What’s the biggest threat to your civil liberties?
Is it Congress crushing every loophole you grasp at for privacy?
That’s a nightmare, but there are bigger.
Is it the rise of presidential candidates who pledge to dismantle fundamental legal protections?
Good guess, but still not there – besides, previous occupants of the White House destroyed those already.
The biggest threat to your civil liberties are judicial decisions and the actions of unelected bureaucrats. Often, the deep effect of these is unclear for months or even years.
One example is a recent decision by federal judge Henry Morgan, Jr. Morgan ruled that Americans have no “expectation of privacy” in their internet protocol address (IP address), a unique identifier for a computer, smart phone, or other electronic device connected to the Internet.
You lose your privacy even if, as the suspect did in this situation, you employ defensive measures to avoid revealing your IP address, such as using a virtual private network (VPN).
According to Morgan’s analysis, while the FBI had a warrant to conduct a search of the suspect’s computer, they didn’t really need it. Why not? Morgan reasoned since hackers can break into computers, police can too.
The effect on all our liberty will be devastating.
In other words, you have no expectation of privacy against a warrantless government search, you also have no expectation of security if you take measures to avoid one.
Based on that reasoning, because people get shot all the time in America, police can shoot anyone they want?
What about your home? About a decade ago, burglars broke into mine and stole my television, stereo, and personal computer (fortunately secured with software encrypting the entire hard drive). Morgan’s decision indicates that since homes get burglarized, police can break into anyone’s home to search for evidence, without a warrant.
It gets worse. As absurd as Judge Morgan’s ruling is, the Supreme Court has approved an obscure change in Rule 41 of the Federal Rules of Criminal Procedure that would enshrine the hacking he approved – albeit with a warrant – into law. At the FBI’s request, the Court ruled in May federal judges may issue nationwide “hacking warrants” if criminal suspects have made any efforts to hide their location.
Related Reading: If You Use Tor Browser, The FBI Just Labeled You a Criminal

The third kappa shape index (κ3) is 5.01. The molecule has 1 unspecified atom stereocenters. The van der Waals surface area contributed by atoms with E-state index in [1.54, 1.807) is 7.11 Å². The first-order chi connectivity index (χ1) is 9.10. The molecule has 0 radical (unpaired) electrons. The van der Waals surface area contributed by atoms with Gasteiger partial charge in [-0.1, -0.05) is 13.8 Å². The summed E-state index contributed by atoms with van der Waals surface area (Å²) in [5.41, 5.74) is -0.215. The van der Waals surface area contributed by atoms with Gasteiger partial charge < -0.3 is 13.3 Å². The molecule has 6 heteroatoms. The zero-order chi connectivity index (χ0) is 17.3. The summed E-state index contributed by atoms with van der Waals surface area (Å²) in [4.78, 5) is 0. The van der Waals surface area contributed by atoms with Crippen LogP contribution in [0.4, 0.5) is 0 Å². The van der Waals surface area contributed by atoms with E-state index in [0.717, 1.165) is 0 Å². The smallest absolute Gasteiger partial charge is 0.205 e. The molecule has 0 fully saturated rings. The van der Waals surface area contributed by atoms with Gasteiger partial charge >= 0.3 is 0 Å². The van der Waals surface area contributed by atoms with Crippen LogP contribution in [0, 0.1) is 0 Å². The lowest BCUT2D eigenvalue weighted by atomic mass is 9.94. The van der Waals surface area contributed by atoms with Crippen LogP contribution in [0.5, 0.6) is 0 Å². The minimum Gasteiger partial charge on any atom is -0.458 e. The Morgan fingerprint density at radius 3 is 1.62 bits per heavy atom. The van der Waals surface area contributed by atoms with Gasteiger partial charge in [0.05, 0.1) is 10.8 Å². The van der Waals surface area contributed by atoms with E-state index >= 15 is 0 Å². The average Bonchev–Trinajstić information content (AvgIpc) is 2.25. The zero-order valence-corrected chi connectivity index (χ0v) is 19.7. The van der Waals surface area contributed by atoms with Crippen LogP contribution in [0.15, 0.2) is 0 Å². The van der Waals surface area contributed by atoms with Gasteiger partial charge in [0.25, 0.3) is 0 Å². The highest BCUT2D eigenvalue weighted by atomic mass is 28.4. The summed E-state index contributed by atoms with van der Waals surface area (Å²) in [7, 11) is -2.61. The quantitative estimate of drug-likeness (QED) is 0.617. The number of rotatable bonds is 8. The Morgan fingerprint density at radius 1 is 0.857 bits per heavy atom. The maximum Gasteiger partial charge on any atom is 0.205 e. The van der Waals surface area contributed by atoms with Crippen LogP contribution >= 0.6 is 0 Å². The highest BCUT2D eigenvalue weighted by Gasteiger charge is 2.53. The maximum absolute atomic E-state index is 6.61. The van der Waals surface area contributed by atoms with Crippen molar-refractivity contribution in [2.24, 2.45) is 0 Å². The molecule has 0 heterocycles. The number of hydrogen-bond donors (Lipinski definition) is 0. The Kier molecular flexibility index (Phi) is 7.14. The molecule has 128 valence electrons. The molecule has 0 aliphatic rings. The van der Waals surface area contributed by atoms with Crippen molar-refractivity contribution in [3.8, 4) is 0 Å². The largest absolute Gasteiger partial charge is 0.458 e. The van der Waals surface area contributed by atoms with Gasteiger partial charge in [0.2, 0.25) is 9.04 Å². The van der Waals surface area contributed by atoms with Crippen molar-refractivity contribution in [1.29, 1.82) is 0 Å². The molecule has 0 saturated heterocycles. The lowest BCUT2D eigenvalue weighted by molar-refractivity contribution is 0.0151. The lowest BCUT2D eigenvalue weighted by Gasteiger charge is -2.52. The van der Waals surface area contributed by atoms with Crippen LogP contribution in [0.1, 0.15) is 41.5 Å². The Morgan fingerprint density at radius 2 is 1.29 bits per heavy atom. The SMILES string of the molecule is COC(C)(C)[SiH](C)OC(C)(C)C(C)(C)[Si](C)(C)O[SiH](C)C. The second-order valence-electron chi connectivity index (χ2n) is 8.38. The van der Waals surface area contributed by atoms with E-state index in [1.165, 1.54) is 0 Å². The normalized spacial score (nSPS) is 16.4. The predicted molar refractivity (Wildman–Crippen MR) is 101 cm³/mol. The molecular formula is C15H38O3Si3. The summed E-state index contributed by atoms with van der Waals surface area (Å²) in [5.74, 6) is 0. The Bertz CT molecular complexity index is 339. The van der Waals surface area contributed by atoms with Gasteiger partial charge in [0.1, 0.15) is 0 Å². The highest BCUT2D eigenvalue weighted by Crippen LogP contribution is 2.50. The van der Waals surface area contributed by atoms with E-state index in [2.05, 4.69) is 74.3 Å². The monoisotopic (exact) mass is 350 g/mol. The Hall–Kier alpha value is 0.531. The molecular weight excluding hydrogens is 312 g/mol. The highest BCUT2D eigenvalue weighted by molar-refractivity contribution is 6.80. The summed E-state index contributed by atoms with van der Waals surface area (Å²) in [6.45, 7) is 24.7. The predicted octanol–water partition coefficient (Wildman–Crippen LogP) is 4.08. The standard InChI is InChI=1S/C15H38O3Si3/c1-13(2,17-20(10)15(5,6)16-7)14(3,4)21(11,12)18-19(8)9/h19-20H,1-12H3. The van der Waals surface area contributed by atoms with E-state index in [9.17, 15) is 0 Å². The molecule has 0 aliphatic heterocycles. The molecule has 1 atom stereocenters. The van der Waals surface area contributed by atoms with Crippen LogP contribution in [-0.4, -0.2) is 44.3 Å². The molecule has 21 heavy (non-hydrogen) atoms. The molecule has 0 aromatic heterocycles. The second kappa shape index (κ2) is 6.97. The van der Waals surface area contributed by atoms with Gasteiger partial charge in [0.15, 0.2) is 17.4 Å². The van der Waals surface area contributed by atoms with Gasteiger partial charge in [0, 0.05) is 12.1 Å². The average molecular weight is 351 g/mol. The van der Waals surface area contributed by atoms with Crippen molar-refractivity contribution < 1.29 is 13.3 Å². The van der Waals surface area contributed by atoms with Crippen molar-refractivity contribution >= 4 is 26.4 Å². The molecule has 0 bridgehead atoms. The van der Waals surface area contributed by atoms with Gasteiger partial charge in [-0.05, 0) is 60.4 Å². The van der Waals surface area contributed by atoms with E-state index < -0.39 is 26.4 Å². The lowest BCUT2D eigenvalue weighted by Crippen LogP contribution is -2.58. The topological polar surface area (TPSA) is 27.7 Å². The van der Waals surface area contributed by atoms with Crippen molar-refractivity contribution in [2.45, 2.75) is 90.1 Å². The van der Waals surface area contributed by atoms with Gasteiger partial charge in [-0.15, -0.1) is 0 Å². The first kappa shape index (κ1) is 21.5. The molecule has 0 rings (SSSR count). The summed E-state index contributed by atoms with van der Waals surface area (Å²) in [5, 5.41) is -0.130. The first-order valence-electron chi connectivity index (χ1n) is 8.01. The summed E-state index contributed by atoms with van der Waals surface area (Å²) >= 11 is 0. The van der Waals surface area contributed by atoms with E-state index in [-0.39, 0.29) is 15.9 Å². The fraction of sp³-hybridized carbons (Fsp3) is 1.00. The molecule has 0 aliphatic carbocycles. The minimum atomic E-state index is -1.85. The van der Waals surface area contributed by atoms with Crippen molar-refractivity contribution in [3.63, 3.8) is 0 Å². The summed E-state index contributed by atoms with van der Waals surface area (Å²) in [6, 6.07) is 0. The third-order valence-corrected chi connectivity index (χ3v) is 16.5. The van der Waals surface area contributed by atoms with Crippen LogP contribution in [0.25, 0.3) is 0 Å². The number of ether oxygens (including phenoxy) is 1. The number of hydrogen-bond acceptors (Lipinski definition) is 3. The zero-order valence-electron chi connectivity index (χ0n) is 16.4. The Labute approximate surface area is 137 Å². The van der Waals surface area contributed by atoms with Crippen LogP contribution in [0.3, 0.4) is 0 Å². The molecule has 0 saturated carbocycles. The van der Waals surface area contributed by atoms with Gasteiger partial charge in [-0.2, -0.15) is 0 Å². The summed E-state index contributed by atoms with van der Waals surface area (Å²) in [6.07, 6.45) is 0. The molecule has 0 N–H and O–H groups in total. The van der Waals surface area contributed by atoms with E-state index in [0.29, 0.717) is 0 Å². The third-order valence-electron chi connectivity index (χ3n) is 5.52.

Of course, that’s exactly what a VPN is designed to do.
In other words, if you don’t use a VPN, it’s open season for hackers on your PC or smartphone. And if you do use a VPN, it’s open season for the FBI.
The new rules go into effect December 1 – unless Congress blocks them. While the vast majority of our congressional members are spending most of their time campaigning for November re-election, a handful of them have promised to block the changes to Rule 41.
Will Congress block these rules? I wouldn’t count on it. As always, if you want privacy or security, you must rely on you. Your only choice is to protect yourself. But how?
As is often the case, some of the best solutions are outside the politically charged atmosphere of the US.
First, subscribe to a robust VPN to encrypt the data stream on your smartphone and your PC. The one the FBI has apparently compromised is named “Tor,” originally developed by the US Navy. Some friends of mine who know much more about encryption than I do tell me it’s not Tor itself that has been compromised, but rather users’ implementation of it. Personally, I think this distinction is irrelevant for anyone other than encryption techno-groupies.
Instead of Tor, the VPN we use at The Nestmann Group is called “Cryptohippie.” The company’s only US presence is to authenticate connections to Cryptohippie servers in other countries. None of Cryptohippie’s servers are in the US. While I have no way of knowing if Cryptohippie is more or less secure than Tor, it is much less well known and thus likely to be a less attractive target for hackers (including government sanctioned ones) than Tor.
Second, use an email program that facilitates transmission of encrypted messages. My personal choice is Thunderbird, along with a free plug-in called Enigmail. Once you exchange encryption keys with the people you correspond with, Enigmail automatically encrypts and decrypts your messages. What’s more, the messages are permanently encrypted on the server on which they reside. Even if a hacker manages to penetrate the server itself, the content of the messages remains secure.
Third, if you use webmail services, ditch US providers such as Gmail, Yahoo, etc. Use a non-US service that is serious about security and encryption. We use a company called Century Media, which has its servers in Switzerland, for this purpose, but there are many other choices.
A good time to begin securing your electronic life would be today. The US government certainly isn’t going to do it for you.